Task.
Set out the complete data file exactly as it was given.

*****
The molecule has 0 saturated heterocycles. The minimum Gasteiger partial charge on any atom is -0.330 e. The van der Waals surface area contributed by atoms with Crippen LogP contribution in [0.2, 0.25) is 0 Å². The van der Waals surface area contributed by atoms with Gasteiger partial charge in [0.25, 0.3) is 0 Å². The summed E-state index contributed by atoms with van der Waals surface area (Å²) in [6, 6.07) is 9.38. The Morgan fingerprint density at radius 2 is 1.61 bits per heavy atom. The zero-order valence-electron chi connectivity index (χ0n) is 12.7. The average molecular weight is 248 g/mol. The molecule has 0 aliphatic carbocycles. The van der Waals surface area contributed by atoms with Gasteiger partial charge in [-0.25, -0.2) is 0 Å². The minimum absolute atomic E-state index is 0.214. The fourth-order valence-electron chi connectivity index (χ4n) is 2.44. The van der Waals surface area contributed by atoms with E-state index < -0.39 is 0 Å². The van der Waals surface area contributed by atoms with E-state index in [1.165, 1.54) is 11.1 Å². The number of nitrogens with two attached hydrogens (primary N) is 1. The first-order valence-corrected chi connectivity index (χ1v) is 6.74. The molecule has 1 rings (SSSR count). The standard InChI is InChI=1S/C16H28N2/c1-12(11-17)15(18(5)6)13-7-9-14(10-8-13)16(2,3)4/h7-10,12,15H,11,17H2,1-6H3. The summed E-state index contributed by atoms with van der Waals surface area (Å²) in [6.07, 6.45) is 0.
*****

The molecule has 0 saturated heterocycles. The minimum Gasteiger partial charge on any atom is -0.330 e. The van der Waals surface area contributed by atoms with Crippen LogP contribution in [0.2, 0.25) is 0 Å². The van der Waals surface area contributed by atoms with Gasteiger partial charge in [0.25, 0.3) is 0 Å². The summed E-state index contributed by atoms with van der Waals surface area (Å²) in [6, 6.07) is 9.38. The Morgan fingerprint density at radius 2 is 1.61 bits per heavy atom. The zero-order valence-electron chi connectivity index (χ0n) is 12.7. The average molecular weight is 248 g/mol. The molecule has 0 aliphatic carbocycles. The van der Waals surface area contributed by atoms with Gasteiger partial charge in [-0.25, -0.2) is 0 Å². The minimum absolute atomic E-state index is 0.214. The fourth-order valence-electron chi connectivity index (χ4n) is 2.44. The van der Waals surface area contributed by atoms with E-state index < -0.39 is 0 Å². The van der Waals surface area contributed by atoms with E-state index in [1.165, 1.54) is 11.1 Å². The number of nitrogens with two attached hydrogens (primary N) is 1. The first-order valence-corrected chi connectivity index (χ1v) is 6.74. The molecule has 1 rings (SSSR count). The standard InChI is InChI=1S/C16H28N2/c1-12(11-17)15(18(5)6)13-7-9-14(10-8-13)16(2,3)4/h7-10,12,15H,11,17H2,1-6H3. The summed E-state index contributed by atoms with van der Waals surface area (Å²) in [6.07, 6.45) is 0.